To cut to the chase, home is where North is now. After thirteen days on the adolescent psychiatric ward at Children’s, North came home a week ago today. We are trying to get them into a partial hospitalization program. This means a day program with psychiatric treatment that would last anywhere from two to six weeks. They’d be home evenings and weekends. We’re in various stages of the application process at three different facilities. They all have waitlists, but we’ve gotten as far as a phone screening completed at one and a phone screening completed, plus an in-person interview scheduled at another.
In the meanwhile, North’s not going to school. Beth and I are both working reduced hours to spend time with them. We’ve been playing Sleeping Queens and Clue and watching television and North and I continue to make our way through The Iliad. We’re up to Book 17. When we get through it, we’re going to start The Inferno. North is helping with housework and the still-in-progress project of taking Halloween decorations down. Plus, they’re working on a complicated paint-by-number mandala. Beth and/or I go on outings with them most days, either errands like grocery shopping or more recreational excursions.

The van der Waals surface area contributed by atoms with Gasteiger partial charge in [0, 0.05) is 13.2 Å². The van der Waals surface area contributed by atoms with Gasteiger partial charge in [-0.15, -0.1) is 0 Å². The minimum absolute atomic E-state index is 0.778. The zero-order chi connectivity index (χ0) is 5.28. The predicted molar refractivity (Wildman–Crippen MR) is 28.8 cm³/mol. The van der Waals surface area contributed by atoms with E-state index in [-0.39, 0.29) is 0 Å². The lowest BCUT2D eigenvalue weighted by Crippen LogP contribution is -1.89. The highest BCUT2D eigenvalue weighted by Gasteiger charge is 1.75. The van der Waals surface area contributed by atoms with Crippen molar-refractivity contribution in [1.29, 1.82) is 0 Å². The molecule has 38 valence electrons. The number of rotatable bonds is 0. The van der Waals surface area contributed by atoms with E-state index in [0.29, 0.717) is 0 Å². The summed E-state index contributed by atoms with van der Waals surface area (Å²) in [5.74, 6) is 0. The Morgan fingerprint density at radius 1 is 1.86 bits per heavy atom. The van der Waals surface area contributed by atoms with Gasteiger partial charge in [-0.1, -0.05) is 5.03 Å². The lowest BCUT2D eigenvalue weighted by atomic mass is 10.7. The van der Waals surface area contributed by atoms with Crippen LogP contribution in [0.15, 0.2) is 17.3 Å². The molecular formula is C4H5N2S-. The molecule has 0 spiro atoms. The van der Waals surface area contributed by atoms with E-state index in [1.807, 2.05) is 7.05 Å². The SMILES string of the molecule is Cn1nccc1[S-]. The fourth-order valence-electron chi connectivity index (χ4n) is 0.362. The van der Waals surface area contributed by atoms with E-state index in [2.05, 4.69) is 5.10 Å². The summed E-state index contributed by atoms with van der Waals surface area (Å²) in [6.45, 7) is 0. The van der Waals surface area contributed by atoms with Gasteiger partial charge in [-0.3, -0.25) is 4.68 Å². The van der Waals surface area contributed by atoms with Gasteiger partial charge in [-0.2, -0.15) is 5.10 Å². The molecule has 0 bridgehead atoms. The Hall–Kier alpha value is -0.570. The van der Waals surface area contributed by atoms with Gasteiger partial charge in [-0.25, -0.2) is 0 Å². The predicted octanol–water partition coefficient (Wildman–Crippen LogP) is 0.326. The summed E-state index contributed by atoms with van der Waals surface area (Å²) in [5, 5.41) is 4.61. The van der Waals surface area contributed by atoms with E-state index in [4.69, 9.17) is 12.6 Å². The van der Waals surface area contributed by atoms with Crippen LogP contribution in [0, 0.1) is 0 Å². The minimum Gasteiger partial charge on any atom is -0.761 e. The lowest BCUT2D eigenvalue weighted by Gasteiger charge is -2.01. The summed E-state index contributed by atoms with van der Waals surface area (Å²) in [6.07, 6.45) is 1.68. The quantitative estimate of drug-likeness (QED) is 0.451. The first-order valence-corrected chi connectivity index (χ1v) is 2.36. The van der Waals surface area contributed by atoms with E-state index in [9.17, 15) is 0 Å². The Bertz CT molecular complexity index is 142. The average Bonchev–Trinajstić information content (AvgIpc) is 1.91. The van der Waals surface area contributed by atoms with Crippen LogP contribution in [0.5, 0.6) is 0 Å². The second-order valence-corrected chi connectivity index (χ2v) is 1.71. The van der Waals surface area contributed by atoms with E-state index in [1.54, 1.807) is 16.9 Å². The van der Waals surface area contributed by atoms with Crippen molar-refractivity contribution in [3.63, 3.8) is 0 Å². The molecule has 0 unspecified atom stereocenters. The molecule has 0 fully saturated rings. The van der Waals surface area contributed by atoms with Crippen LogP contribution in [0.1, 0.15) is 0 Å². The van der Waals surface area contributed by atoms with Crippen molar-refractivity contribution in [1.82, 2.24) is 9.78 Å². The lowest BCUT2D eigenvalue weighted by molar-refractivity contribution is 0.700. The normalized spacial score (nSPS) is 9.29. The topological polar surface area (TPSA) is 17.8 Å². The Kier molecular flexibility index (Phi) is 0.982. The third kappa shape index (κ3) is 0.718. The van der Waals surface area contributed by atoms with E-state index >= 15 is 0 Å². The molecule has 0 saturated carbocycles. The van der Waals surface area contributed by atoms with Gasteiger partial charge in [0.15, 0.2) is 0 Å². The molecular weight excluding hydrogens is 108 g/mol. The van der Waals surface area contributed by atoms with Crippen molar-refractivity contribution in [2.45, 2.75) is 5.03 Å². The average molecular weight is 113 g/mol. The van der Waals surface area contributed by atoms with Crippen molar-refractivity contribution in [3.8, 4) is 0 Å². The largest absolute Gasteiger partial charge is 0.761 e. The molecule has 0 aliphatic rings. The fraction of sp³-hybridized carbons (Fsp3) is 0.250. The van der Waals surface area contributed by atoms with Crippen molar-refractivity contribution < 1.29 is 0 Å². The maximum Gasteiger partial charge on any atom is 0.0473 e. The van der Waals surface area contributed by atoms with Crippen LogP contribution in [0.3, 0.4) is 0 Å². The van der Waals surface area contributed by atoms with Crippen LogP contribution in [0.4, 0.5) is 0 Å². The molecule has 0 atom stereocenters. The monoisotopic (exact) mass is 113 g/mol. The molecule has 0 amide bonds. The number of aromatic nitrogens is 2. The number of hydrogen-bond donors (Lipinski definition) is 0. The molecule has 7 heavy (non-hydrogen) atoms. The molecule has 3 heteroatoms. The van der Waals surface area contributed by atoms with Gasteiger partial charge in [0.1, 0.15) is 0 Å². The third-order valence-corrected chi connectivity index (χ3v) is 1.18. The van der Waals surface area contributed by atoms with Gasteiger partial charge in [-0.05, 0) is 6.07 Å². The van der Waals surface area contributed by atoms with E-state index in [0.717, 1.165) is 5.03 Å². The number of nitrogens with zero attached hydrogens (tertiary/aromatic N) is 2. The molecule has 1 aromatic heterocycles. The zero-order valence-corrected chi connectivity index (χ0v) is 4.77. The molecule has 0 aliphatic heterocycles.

Leaving the Hospital: Thursday
We found out North was being discharged Thursday afternoon and picked them up around six, after we’d finished one of the aforementioned phone screenings. I quit working and made dinner, a mushroom-white bean soup, early so it would be ready when we got home. North was appreciative of home cooking after two weeks of hospital food. That evening we watched Frankenweenie because in the hospital they’d been shown the first half hour of it as a group activity, and they wanted to know how it ended. It was deeply comforting to eat dinner around the same table and then eat white chocolate fangs leftover from Halloween and watch a movie.
Settling in at Home: Friday
Friday afternoon Beth and North dropped me off at Walgreens to get my flu vaccine and covid booster while they browsed at a nearby Asian market, where North got the kind of noodles they like. Back at home, after we finished a book of the Iliad, I read the last act of The Doll’s House to North. They’d read The Glass Menagerie and most of The Doll’s House in the hospital. North seemed to enjoy the play and cheered Nora in her decisions not to kill herself and to leave her awful husband. Fridays are usually movie nights, so after a dinner of homemade olive and mushroom pizza, we watched Rocky Horror Picture Show. It was North’s first time seeing it and I have to say they seemed a little skeptical of it. “So, the horror is gay people?” was their comment when it was over.
Faux Halloween: Saturday
North will be seeing their therapist, Andrew, twice a week until they get into a day program and Saturday morning was the first appointment since getting out of the hospital. That one was in person. Then we all had a virtual meeting with their psychiatrist, Dr. W, on Tuesday and North had a second (virtual) meeting with Andrew today. We’ll have an in-person family meeting with him on Saturday.